- Look Keo 2 carbon pedals

    Considering Titanium Road Bike Build-2016_0121_fb0a7200a.jpg
    Last edited by theregoesmybus; 02-09-2016 at 01:34 PM.

  8. #58
    RoadBikeReview Member
    Reputation: Cni2i's Avatar
    Join Date
    Jun 2010
    Posts
    1,756
    Quote Originally Posted by theregoesmybus View Post
    I'm new to Ti bikes, and this is my first Moots that I just finished building up:


    [/COLOR]Attachment 311827

    Attachment 311828
    Very nice build. Final weight as pictured? Did you come from a carbon road bike? If so, would love to hear your comparisons between the two. Congrats!
    EyeGuy

  9. #59
    mrwirey
    Reputation: mrwirey's Avatar
    Join Date
    May 2008
    Posts
    194
    theregoesmybus,

    I believe you nailed it.

    I used the Moots CR geometry on my custom Cysco Cycles Ti build; I 'pirated' the details directly from the Moots website.

    Beyond the geometry our bikes share, I wanted to specify a few small details for my build, which drove me to a custom rather than standard build.

    I wanted to ensure sufficient frame clearance for 25mm tires when mounted on wider (H Plus Son Archetype) rims. Additionally, I specified hourglass shaped seatstays (personal preference) and explained to the builder (Richie Moore at the time) I valued responsiveness over compliance and weight; I can't appreciate a flexy bike. This drove him to recommend specific tubing choices and dimensions as well as an oversize headtube and a tapered front fork. I also wanted external cable routing and a BSA bottom bracket. I gave him literary license with regard to the finish hence the 'blasted' frame with shiny logos. The one thing I was adamant about was I wanted a real honest to God headbadge (his normal routine was to use a logo decal). He commissioned a run of headbadges and mine was the first frame to get the official (screwed on) Cysco Headbadge. If not for those details (and the desire to throw a very small builder my business) I'd be riding pretty much your bike right now (minus the 'very cool and desirable' Boras).

    From the tip of my saddle to the center of my stem/bar intersection is 22.5" and the top of my saddle is 30.5" from the center of my bottom bracket (measured along the seat tube/seat post). I'd bet I could fit on your bike with only a slight saddle adjustment ... oh, and I use Keo pedals as well.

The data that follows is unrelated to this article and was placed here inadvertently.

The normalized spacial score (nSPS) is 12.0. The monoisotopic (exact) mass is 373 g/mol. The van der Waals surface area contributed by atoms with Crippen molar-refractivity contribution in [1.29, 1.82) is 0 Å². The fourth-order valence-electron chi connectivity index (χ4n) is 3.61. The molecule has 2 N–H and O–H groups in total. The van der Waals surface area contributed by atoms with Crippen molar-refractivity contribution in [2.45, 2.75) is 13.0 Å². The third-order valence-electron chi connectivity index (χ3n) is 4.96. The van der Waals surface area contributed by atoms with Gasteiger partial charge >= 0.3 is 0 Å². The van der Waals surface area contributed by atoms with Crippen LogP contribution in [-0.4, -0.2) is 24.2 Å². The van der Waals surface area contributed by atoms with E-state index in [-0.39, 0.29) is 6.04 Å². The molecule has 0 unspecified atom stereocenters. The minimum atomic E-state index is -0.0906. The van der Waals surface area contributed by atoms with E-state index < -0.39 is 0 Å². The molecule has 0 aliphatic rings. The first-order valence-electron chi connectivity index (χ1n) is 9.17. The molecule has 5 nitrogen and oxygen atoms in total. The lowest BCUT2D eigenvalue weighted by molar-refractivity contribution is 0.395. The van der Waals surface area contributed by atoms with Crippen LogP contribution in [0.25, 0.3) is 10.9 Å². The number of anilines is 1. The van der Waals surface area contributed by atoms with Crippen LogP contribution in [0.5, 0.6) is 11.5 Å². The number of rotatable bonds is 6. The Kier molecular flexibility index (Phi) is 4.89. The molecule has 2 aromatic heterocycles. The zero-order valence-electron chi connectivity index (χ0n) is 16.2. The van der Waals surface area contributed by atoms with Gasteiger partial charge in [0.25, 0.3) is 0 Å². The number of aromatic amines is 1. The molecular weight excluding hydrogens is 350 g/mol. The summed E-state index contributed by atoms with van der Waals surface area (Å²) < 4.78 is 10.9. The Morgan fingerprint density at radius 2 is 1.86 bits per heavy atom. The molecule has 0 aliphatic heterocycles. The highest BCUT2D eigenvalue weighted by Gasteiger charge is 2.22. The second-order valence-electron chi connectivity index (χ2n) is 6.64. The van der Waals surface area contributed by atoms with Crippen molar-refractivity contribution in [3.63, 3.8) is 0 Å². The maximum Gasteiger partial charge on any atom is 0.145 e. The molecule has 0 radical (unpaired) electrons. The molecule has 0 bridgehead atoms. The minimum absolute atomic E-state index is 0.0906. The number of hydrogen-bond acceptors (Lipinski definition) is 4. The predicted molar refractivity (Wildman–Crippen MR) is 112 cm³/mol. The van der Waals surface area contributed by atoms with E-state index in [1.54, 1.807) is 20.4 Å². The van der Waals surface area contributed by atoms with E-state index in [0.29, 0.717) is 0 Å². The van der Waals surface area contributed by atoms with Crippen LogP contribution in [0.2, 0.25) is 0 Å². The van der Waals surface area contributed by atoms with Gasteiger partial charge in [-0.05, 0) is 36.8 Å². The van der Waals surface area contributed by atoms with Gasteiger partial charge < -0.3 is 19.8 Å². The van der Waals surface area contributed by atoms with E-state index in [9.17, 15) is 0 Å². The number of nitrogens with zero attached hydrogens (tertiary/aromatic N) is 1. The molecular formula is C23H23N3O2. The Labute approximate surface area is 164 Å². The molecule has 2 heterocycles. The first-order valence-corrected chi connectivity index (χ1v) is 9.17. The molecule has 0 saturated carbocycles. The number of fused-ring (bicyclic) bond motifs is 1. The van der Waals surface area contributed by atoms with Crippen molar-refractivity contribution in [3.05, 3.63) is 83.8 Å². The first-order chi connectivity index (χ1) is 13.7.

Very respectfully, Tim

    Considering Titanium Road Bike Build-cysco-logo.jpg
    Last edited by mrwirey; 01-21-2016 at 07:50 AM.

  10. #60
    RoadBikeReview Member
    Reputation: bikerjulio's Avatar
    Join Date
    Jan 2010
    Posts
    7,165
    That's what I'm talking about - classy - just Ti - no garish paint job - and no ISP
    There's sometimes a buggy.
    How many drivers does a buggy have?

    One.

    So let's just say I'm drivin' this buggy...
    and if you fix your attitude you can ride along with me.

    http://www.youtube.com/watch?v=GekiIMh4ZkM

  11. #61
    RoadBikeReview Member
    Reputation: theregoesmybus's Avatar
    Join Date
    May 2014
    Posts
    25
    Quote Originally Posted by Cni2i View Post
    Very nice build. Final weight as pictured? Did you come from a carbon road bike? If so, would love to hear your comparisons between the two. Congrats!
    Thanks! It came in at 16.1 lbs.
    I'll get back to you on comparisons, as it's still early for me.

  12. #62
    RoadBikeReview Member
    Reputation:
    Join Date
    May 2010
    Posts
    7,508
    Quote Originally Posted by aclinjury View Post
    Don't know why you say how a bike rides only depends on design and not material. Design and material go hand in hand. Usually when people design something, eg, a car or building, part of the design process is to think about what material to use at some point. Design doesn't just exist mutually exclusive from material.
    Like you said, material selection is part of design. Which makes it confusing why on one hand you know material selection is part of design yet on the other you don't understand why I haven't specifically separated the two.

  13. #63
    RoadBikeReview Member
    Reputation:
    Join Date
    May 2010
    Posts
    7,508
    Quote Originally Posted by Cni2i View Post
    That's why I was a little surprised by JS response. I realize the material of the bike is obviously not the only factor influencing its overall ride and feel characteristics, but bikes are "a certain way" b/c of what they are made of (their DNA)...yeah?
    I give up. Sure, yeah. All Ti bikes ride the same because they are Ti.

  14. #64
    RoadBikeReview Member
    Reputation:
    Join Date
    May 2010
    Posts
    7,508
    Quote Originally Posted by tvad View Post
    I disagree with that assessment. Tube selection has a great deal to do with how a bike rides; shape, thickness, and carbon lay-up all make a difference. Are the tubes selected for stiffness, flexibility, damping (of road buzz)?

    Tube selection and its relation to ride quality applies equally to Ti, carbon and steel.
    Right.

    Between that response (crom CnI2I) and ACL's I guess I shouldn't have assumed people would realize that design means more than just measurements.

  15. #65
    RoadBikeReview Member
    Reputation:
    Join Date
    Sep 2011
    Posts
    4,838
    Quote Originally Posted by Jay Strongbow View Post
    Like you said, material selection is part of design. Which makes it confusing why on one hand you know material selection is part of design yet on the other you don't understand why I haven't specifically separated the two.